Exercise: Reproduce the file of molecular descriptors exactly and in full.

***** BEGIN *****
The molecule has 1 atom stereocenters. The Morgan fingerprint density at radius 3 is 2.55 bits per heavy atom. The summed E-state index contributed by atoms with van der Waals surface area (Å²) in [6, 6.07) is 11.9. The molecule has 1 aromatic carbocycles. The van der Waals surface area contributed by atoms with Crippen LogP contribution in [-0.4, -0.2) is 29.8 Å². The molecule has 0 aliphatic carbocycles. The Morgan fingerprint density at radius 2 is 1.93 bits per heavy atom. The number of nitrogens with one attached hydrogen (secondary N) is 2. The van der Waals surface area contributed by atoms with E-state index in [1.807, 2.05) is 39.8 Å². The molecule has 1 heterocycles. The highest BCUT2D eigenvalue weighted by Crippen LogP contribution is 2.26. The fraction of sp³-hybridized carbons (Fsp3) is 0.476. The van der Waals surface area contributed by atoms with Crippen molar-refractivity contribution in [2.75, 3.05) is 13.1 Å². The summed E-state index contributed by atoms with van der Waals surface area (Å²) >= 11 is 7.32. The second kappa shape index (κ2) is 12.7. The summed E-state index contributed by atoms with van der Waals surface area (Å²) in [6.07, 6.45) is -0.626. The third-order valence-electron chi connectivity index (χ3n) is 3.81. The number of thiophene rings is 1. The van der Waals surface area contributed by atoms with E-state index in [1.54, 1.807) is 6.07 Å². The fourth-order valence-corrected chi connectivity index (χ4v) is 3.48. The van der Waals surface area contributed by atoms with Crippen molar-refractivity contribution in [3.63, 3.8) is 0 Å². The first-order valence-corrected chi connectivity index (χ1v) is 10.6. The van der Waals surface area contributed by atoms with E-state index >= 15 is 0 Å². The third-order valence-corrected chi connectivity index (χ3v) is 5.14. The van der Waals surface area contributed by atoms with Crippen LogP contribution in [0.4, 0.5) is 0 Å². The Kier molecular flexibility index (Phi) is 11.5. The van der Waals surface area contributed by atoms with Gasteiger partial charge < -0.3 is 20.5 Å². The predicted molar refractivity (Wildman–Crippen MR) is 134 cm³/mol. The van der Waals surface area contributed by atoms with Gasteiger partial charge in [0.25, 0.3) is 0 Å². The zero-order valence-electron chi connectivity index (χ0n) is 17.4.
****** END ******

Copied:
The molecule has 1 atom stereocenters. The Morgan fingerprint density at radius 3 is 2.55 bits per heavy atom. The summed E-state index contributed by atoms with van der Waals surface area (Å²) in [6, 6.07) is 11.9. The molecule has 1 aromatic carbocycles. The van der Waals surface area contributed by atoms with Crippen LogP contribution in [-0.4, -0.2) is 29.8 Å². The molecule has 0 aliphatic carbocycles. The Morgan fingerprint density at radius 2 is 1.93 bits per heavy atom. The number of nitrogens with one attached hydrogen (secondary N) is 2. The van der Waals surface area contributed by atoms with E-state index in [1.807, 2.05) is 39.8 Å². The molecule has 1 heterocycles. The highest BCUT2D eigenvalue weighted by Crippen LogP contribution is 2.26. The fraction of sp³-hybridized carbons (Fsp3) is 0.476. The van der Waals surface area contributed by atoms with Crippen molar-refractivity contribution in [2.75, 3.05) is 13.1 Å². The summed E-state index contributed by atoms with van der Waals surface area (Å²) >= 11 is 7.32. The second kappa shape index (κ2) is 12.7. The summed E-state index contributed by atoms with van der Waals surface area (Å²) in [6.07, 6.45) is -0.626. The third-order valence-electron chi connectivity index (χ3n) is 3.81. The number of thiophene rings is 1. The van der Waals surface area contributed by atoms with E-state index in [1.54, 1.807) is 6.07 Å². The fourth-order valence-corrected chi connectivity index (χ4v) is 3.48. The van der Waals surface area contributed by atoms with Crippen molar-refractivity contribution in [3.63, 3.8) is 0 Å². The first-order valence-corrected chi connectivity index (χ1v) is 10.6. The van der Waals surface area contributed by atoms with E-state index >= 15 is 0 Å². The third-order valence-corrected chi connectivity index (χ3v) is 5.14. The van der Waals surface area contributed by atoms with Crippen LogP contribution in [0.4, 0.5) is 0 Å². The Kier molecular flexibility index (Phi) is 11.5. The van der Waals surface area contributed by atoms with Gasteiger partial charge < -0.3 is 20.5 Å². The predicted molar refractivity (Wildman–Crippen MR) is 134 cm³/mol. The van der Waals surface area contributed by atoms with Gasteiger partial charge in [0.25, 0.3) is 0 Å². The zero-order valence-electron chi connectivity index (χ0n) is 17.4.